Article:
Overview of Septal Ablation
Septal ablation is a treatment for hypertrophic cardiomyopathy — an inherited condition where the septum, which separates the right and left ventricles, becomes thick and obstructs blood flow out of the heart. Hypertrophic cardiomyopathy may be associated with arrhythmias and require medications or a defibrillator to prevent dangerous rhythm disturbances of the heart. When the thickened septum obstructs blood flow out of the heart, patients may experience shortness of breath and markedly diminished exercise ability.
The small area of the septum that obstructs blood flow may be restored to normal thickness with either a catheter based procedure or surgery. During the catheter-based procedure, a small balloon is passed from the femoral artery to the artery which supplies blood to the abnormal septal tissue. The balloon is inflated within this artery to isolate it from the healthy surrounding tissue and a small volume of alcohol is injected into the abnormal tissue which causes cell death and thinning of the thickened (hypertrophied) muscle.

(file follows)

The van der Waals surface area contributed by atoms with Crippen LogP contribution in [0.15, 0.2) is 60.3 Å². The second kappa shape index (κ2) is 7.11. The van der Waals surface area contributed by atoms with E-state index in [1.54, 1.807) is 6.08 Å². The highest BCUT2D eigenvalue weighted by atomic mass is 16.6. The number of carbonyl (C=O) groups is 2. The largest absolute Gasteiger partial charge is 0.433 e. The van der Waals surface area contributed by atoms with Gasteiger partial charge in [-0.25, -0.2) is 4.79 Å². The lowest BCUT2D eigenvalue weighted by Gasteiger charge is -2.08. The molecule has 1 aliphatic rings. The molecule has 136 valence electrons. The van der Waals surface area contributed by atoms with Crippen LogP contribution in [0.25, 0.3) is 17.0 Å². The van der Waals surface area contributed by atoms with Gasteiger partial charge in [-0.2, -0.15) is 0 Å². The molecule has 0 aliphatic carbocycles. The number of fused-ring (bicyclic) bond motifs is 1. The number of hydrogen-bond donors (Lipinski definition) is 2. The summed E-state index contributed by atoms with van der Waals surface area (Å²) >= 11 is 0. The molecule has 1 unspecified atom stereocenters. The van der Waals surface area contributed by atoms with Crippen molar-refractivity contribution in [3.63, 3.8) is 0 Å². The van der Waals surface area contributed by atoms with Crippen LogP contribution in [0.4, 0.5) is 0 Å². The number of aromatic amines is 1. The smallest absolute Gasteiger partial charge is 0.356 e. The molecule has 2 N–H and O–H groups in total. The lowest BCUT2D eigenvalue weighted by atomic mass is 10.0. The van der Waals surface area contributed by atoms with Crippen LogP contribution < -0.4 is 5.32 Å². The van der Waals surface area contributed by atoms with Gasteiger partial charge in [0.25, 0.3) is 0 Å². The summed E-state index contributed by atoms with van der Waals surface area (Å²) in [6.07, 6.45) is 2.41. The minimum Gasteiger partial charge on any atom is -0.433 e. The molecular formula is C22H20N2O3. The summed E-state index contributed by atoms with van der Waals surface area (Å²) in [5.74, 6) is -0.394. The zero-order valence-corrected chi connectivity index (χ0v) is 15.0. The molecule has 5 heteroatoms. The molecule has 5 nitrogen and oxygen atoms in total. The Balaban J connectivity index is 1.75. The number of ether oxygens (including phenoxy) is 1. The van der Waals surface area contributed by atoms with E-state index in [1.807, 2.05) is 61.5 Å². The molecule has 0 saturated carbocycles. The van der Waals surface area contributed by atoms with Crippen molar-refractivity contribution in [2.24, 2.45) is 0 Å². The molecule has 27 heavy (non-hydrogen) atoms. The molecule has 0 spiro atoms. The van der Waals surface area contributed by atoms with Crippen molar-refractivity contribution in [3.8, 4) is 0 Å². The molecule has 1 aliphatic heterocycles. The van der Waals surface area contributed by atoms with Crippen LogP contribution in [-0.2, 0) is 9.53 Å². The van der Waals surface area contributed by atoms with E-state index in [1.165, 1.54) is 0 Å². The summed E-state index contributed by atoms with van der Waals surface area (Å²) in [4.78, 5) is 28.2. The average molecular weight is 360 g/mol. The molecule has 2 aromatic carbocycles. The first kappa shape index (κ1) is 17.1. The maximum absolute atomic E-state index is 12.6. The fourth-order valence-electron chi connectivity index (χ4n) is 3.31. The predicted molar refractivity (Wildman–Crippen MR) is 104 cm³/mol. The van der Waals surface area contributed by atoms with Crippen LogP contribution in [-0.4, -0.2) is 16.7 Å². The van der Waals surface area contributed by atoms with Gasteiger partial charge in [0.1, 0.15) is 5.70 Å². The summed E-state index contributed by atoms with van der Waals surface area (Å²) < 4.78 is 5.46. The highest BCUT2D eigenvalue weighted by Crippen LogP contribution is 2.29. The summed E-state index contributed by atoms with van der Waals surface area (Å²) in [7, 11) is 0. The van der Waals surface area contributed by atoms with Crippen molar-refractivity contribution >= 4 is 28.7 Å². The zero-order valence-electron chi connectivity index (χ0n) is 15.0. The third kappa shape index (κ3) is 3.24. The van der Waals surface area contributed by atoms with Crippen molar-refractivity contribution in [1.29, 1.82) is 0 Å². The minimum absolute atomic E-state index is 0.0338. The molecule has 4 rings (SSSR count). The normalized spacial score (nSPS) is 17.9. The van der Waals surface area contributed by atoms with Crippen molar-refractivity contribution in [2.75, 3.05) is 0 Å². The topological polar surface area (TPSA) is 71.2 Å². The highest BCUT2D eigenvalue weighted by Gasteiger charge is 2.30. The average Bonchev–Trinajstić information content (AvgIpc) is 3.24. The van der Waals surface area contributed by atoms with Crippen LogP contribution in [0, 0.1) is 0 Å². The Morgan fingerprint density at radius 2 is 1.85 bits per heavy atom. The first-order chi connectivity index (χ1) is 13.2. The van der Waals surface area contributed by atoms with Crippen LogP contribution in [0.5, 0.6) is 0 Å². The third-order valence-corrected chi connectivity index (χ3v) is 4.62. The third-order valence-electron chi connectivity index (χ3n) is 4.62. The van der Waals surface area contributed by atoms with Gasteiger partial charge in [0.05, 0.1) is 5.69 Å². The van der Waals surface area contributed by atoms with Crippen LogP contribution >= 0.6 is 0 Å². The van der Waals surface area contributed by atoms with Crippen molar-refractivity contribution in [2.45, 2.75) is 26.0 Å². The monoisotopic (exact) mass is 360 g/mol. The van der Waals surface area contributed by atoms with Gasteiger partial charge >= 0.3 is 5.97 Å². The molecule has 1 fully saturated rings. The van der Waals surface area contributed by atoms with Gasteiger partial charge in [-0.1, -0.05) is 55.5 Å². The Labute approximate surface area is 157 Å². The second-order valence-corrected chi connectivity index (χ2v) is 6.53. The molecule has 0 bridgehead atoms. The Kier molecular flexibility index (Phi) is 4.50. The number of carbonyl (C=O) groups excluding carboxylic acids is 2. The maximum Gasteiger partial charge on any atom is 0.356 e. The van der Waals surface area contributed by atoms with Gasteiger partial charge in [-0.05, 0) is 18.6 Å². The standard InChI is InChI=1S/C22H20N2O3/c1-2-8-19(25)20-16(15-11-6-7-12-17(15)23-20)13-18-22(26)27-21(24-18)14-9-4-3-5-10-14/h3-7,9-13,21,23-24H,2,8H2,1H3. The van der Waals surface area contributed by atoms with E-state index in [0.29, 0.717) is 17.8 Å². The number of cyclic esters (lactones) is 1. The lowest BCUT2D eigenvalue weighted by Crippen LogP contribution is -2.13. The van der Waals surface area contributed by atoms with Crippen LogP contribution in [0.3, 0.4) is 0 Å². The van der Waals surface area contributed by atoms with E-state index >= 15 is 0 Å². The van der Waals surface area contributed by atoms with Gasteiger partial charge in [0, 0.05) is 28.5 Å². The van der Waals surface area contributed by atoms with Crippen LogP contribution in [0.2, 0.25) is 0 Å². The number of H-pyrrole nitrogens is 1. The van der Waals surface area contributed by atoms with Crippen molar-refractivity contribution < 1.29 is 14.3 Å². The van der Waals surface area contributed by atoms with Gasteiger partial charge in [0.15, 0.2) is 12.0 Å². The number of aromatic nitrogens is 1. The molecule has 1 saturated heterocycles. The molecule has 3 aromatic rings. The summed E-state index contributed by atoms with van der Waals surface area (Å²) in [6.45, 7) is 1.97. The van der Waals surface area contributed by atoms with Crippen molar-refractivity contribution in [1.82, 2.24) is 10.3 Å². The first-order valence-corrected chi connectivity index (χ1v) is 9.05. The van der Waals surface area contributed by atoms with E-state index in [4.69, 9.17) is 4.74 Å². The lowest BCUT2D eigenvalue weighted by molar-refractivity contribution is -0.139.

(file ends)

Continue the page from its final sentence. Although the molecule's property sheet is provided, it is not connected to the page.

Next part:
Patients will receive specific instructions from the Heart Valve and Structural Heart Disease Program. You may also want to review the patient instructions from the cardiovascular (CV) cath lab, where you procedure will take place, for details on pre-registration and arrival time.
Where Do I Go?
Septal ablation is performed in a special procedure room in the CV Cath Lab. On the day of your procedure, you need to come to Intermountain Medical Center – building 4 (Sorenson Heart & Lung Center). After entering the main doors, follow the signs to Patient Registration on the first floor. We will check you in and take you to a room in our Cardiac Procedure and Recovery Unit. Here you will be prepared for your procedure and you will meet with your doctor. When it is time for your procedure, you will be taken to the procedure room.
If you have questions please call us: 801-507-4701.
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